Tuesday, August 20, 2013

Among the Dead

I know what you're thinking, but no--the reason for the temporary demise of my blog is not because I have been among the dead. Actually, some very exciting things have happened in the past few months which, frankly, I ought to have been writing about. BUT...when life gets exciting, isn't it better to just live it and then write about it later? At least, that's what I keep telling myself... Anyway, the recap on exciting events will wait for next time, because today, I just feel like giving you all an interesting snippet of French culture. And what better way to revive a blog, after all, than by talking about a cemetery! :)

It may seem strange to most people, but I have a confession--I have long had a mild fascination for cemeteries. There was a time when this fascination was connected with ghost stories and the supernatural, but for a much longer time, it's been more a question of interesting history. It all started when I was a little girl and my parents would bring flowers to their grandparents' graves on Memorial Day. My siblings and I would spend that time running around looking for the oldest headstones in the cemetery--and being from Utah, they didn't usually date much farther back than 1850.

This cemetery in Nice is much better-kept than the one I encountered
as a missionary in Metz--no cracked tombstones here!
When I first came to France as a missionary several years ago, I expected cemeteries to be absolutely fantastic--packed with ancient graves and looking just as green, tree-lined, and generally lovely as the average American cemetery. Imagine my surprise, then, when I discovered for the first time why some people consider cemeteries to be creepy: in addition to the gravel walkways (no grass in sight) and the imposing monuments, some of the cement coverings on the tombs were so cracked and broken that I honestly wondered if I'd see bodies poking out of some of them. I was also very disappointed to learn that in France, a burial plot is sold to a family for a specified period of time--usually not more than 100 years--after which time the family has the option to renew their contract. However, if they choose not to renew, then the body is exhumed, the bones are either put in an ossuary or cremated, and the plot is sold to someone else. Alas...the rules that accompany overcrowding... And thus died my dreams of seeing graves from the 14th Century. In fact, it's rare to see graves dating back past, well, around 1850... HA! The irony!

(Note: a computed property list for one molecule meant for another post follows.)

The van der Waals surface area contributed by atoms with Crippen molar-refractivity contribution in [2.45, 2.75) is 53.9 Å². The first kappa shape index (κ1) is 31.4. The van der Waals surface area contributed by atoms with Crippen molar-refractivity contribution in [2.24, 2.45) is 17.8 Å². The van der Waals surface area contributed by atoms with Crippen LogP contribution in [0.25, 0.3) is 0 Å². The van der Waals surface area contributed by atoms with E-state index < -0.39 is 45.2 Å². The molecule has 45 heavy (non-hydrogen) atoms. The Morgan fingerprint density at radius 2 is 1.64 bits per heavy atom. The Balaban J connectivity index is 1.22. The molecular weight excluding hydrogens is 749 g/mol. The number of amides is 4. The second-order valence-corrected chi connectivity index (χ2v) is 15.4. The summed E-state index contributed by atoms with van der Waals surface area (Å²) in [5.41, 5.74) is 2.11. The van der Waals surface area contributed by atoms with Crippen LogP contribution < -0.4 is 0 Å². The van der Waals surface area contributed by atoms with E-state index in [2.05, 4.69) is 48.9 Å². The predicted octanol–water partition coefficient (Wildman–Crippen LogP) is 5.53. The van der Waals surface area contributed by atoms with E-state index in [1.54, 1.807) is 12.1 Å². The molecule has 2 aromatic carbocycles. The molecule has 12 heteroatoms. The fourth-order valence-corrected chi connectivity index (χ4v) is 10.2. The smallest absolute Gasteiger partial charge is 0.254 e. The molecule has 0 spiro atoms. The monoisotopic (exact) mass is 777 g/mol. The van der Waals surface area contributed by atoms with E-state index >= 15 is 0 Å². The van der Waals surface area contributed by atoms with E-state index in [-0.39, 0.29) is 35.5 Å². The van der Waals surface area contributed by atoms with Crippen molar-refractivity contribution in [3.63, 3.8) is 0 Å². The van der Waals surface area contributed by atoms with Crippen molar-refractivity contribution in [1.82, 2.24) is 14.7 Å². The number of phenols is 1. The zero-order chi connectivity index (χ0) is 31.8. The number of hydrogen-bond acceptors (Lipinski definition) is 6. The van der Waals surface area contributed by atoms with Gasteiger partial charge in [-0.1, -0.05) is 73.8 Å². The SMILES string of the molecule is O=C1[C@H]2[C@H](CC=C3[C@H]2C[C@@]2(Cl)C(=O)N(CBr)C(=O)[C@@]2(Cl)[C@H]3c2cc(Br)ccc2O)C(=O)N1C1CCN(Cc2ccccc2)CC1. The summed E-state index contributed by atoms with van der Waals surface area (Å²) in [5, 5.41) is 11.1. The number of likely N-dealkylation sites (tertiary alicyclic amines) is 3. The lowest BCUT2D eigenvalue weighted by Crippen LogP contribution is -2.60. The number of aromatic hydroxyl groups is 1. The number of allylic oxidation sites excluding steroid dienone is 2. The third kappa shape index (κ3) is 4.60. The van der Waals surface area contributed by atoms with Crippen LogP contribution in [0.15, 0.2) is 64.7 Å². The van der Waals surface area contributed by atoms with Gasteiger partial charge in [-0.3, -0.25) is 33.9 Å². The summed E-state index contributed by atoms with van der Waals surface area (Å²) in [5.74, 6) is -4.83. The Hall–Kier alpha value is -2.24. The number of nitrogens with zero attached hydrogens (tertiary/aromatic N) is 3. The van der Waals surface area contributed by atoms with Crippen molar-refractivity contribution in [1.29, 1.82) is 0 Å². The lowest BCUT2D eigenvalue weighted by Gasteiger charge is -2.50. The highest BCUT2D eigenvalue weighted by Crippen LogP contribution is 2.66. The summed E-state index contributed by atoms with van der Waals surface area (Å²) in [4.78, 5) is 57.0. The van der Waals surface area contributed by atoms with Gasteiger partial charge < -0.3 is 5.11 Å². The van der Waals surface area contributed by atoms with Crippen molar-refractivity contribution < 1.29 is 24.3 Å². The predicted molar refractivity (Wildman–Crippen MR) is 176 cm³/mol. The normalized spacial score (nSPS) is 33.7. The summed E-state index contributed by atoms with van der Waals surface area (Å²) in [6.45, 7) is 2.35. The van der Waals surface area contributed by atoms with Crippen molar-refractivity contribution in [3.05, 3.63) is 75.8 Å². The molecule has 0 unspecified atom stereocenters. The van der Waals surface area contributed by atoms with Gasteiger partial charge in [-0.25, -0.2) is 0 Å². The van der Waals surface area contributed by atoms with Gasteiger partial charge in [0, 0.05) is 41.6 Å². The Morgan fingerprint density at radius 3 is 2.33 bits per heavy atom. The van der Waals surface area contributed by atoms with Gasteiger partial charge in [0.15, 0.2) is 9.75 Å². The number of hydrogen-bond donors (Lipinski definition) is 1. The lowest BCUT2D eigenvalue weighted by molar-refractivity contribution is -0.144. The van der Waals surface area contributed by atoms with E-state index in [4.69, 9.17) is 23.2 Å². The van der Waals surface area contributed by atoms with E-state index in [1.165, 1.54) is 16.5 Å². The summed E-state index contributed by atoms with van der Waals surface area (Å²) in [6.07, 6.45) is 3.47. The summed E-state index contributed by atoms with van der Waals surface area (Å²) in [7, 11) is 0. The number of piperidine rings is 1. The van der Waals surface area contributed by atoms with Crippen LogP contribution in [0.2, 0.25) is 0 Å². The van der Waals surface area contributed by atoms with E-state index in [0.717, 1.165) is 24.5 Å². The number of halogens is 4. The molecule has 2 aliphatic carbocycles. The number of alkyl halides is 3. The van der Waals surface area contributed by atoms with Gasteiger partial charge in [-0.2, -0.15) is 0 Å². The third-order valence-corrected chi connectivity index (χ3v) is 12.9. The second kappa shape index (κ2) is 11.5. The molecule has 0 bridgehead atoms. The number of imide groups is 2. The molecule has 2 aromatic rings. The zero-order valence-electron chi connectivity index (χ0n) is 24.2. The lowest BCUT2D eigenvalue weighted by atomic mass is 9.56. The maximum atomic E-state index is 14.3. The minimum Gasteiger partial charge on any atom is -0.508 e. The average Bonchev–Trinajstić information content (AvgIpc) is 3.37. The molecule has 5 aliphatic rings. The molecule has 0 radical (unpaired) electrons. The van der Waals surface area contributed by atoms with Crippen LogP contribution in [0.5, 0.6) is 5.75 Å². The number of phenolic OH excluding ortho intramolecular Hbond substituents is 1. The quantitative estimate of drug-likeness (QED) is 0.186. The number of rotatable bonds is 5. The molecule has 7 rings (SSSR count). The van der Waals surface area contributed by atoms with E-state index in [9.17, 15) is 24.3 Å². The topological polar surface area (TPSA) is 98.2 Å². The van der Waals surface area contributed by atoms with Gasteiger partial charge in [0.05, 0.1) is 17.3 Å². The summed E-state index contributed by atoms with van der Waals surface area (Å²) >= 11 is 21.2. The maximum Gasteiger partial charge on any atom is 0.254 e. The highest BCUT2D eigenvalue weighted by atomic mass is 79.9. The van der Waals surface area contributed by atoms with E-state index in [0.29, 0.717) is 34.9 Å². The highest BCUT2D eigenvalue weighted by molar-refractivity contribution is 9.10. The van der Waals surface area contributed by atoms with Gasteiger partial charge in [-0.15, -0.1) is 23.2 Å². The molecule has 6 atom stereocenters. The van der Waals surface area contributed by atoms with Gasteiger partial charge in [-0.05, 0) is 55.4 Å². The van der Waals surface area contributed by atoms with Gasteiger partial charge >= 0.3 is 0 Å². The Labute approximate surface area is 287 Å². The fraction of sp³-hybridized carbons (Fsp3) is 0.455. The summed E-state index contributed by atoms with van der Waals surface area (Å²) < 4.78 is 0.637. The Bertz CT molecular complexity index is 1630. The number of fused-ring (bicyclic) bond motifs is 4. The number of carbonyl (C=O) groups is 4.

Fortunately, I finally came across a rather lovely cemetery yesterday during a stroll through Nice, and I'm happy to report that my faith in French cemeteries has been partially renewed! No, there still wasn't any grass or trees or park benches, BUT--I discovered that some monuments can be really beautiful instead of frightening and certain cemeteries are actually well-kept and free of broken tombs. Not to mention the fact that this hilltop burial ground afforded a spectacular view of the sea. Perhaps I'll have to take up my old habit of evening strolls among the dead...

Anyway, that's all for today, friends. But stay tuned for next time in which I'll tell you all the details of this century's greatest love story!! Well, at least most of the details... :)


  1. This is really interesting. I had no idea that's what cemetery's are like in France. I remember watching a history show about... something can't remember the details... but I remember they showed an ossuary. I didn't know that's what it was called but it makes much more sense now.

    1. Kinda crazy, huh? When I first heard about it, I'll admit that I was a little shocked--it just seemed so strange. But when you think about it, it's not like there is unlimited space to bury millions of people all the time. I wonder if the US will ever adopt a similar system. I actually spent some time reading about burial law, and it's fascinating stuff--in the US, we're really strict about not disturbing graves, but as many people used to bury family members on their own land, that's not always possible.